Stefan Bradl's period of enforced unemployment will be mercifully brief. Today, the Forward Racing team announced they had released him from his contract at his request, as the problems facing the team continue. Free from his contract, Bradl looks set to sign for the Gresini Aprilia squad for the rest of the season, replacing Marco Melandri.
Bradl has been caught up in a whirlwind of events since breaking his scaphoid at Assen. Two weeks later, at the Sachsenring, the German was in talks with the Forward Racing team to extend his contract to race the Open class Yamaha for the 2016 season. The day after the race in Germany, team owner Giovanni Cuzari was arrested on his return home to Ticino, Switzerland, on charges of corruption, money laundering and tax evasion. Because of the charges, the Swiss authorities seized the team's computers and financial administration, and froze their bank accounts. The arrest also prompted a number of sponsors to end their contracts, further endangering the future of the team. The team announced that they would not be competing at Indianapolis, and that they could also end up missing Brno.
This is the second part of our silly season overview. Before starting on this part, make sure you have read the first part of the review, published yesterday.
If Jack Miller is parachuted into Aspar, the second seat in the team is up for grabs. Though Dorna are keen to have an American in MotoGP, it is widely believed that Nicky Hayden's days are numbered. Despite his denials, there are question marks over Hayden's wrist, and he has not been as competitive on the Open Honda as he had hoped. Hayden was at the last round of World Superbikes at Laguna Seca a couple of weeks ago, where he was seen talking to a lot of teams. There is a lot of speculation Hayden could end up on an Aprilia in World Superbikes next season, the American already having visited the factory's Noale HQ in 2013, before he left Ducati to sign for Aspar.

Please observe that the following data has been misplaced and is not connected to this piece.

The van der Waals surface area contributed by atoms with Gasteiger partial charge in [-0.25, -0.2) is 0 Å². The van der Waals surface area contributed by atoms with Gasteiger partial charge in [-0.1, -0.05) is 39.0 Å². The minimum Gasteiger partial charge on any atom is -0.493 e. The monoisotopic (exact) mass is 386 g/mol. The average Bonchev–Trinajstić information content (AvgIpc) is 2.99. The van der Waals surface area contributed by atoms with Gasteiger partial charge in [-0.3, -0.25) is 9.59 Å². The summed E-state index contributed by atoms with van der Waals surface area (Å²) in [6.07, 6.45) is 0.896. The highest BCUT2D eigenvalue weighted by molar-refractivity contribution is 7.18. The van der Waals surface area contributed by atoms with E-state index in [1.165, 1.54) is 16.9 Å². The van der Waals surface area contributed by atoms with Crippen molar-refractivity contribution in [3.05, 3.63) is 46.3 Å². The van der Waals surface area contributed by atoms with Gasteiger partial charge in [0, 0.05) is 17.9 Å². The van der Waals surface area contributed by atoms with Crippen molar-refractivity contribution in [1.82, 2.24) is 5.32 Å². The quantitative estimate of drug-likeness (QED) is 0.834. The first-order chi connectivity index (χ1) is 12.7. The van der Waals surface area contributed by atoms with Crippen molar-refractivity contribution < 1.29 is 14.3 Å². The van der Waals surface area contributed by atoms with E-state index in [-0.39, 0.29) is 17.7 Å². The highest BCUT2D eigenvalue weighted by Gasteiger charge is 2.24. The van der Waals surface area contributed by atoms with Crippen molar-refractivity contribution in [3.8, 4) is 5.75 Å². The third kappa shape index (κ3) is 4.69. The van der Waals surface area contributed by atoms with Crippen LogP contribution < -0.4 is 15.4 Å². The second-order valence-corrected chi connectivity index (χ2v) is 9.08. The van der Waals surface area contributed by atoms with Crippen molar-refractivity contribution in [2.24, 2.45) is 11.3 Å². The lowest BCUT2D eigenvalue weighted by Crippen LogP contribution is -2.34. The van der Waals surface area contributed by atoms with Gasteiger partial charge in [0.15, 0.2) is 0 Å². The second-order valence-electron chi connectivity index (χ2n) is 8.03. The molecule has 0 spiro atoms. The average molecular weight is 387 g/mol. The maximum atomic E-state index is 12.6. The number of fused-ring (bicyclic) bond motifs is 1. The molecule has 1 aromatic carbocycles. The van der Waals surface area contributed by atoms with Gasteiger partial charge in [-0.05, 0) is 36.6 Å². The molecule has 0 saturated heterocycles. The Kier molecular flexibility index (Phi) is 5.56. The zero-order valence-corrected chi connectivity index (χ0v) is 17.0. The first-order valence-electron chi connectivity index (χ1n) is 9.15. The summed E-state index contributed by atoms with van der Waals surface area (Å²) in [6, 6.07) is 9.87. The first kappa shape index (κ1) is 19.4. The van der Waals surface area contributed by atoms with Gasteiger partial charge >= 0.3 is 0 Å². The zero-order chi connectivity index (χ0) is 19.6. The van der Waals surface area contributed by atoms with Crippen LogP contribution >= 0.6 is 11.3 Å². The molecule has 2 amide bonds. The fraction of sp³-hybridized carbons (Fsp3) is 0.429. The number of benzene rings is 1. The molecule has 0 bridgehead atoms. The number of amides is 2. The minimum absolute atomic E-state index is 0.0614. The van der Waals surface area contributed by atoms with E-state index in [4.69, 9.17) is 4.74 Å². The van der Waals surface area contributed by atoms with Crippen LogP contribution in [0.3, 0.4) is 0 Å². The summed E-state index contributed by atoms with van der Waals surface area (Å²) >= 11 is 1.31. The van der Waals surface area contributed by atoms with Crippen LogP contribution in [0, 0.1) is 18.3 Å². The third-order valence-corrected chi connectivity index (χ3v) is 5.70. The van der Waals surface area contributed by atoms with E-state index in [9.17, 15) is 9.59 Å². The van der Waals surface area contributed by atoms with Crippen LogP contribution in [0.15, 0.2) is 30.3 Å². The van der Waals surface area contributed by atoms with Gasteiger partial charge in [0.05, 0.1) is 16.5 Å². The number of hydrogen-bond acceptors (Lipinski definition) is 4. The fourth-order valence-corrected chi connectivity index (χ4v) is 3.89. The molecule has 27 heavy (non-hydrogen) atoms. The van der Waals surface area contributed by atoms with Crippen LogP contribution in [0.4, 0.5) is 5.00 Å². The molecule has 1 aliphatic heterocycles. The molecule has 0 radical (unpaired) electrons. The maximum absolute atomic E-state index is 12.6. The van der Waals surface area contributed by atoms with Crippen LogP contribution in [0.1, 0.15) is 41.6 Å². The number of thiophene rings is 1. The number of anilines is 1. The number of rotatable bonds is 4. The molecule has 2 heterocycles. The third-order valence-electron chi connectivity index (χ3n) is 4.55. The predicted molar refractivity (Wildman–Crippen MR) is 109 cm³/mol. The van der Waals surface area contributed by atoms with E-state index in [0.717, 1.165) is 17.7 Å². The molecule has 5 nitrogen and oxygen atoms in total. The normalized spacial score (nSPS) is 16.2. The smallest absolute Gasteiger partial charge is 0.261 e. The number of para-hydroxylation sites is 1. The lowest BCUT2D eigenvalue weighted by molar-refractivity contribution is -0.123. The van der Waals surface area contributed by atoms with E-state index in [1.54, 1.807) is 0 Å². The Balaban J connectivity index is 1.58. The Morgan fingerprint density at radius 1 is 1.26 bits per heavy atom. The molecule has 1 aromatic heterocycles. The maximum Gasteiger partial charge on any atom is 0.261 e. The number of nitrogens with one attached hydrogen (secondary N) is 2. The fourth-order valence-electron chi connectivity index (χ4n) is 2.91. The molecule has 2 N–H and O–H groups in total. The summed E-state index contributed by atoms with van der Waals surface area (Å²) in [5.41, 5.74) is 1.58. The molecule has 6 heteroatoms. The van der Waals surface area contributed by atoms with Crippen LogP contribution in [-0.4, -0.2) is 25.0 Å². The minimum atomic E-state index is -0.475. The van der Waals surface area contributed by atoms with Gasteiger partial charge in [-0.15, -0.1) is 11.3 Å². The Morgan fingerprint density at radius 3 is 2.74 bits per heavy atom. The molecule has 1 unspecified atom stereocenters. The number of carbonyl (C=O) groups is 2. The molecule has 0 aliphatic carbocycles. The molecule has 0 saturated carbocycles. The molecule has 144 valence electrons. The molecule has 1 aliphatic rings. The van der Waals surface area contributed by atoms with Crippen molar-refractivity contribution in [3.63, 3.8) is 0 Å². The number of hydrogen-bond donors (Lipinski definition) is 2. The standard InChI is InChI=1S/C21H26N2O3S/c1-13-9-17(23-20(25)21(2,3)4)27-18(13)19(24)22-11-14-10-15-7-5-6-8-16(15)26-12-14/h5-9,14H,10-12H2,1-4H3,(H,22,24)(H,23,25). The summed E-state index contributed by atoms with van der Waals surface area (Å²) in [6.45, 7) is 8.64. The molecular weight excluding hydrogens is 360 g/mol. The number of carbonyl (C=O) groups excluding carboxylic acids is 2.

Could Hayden take the second Aprilia seat in MotoGP? This seems extremely unlikely. The factory already has an experienced development rider in Alvaro Bautista, and is really looking for someone faster and younger to lead the challenge. One name being bandied about is Stefan Bradl, the German being a particularly attractive prospect for the Italian factory. With Melandri having abandoned the Gresini Aprilia team, the second seat in the team is being filled by Michael Laverty. A sensible choice under the circumstances: Laverty is already Aprilia's official test rider, and the RS-GP is still very much a test bed for collecting data, to be used to build the 2016 bike, which will be a full prototype built from scratch. The downside to having Laverty is that he is also racing in BSB for the Tyco BMW team. The two calendars clash only once, when MotoGP goes to Phillip Island, and BSB is at Brands Hatch, so Laverty is able to fill in on a race-by-race basis.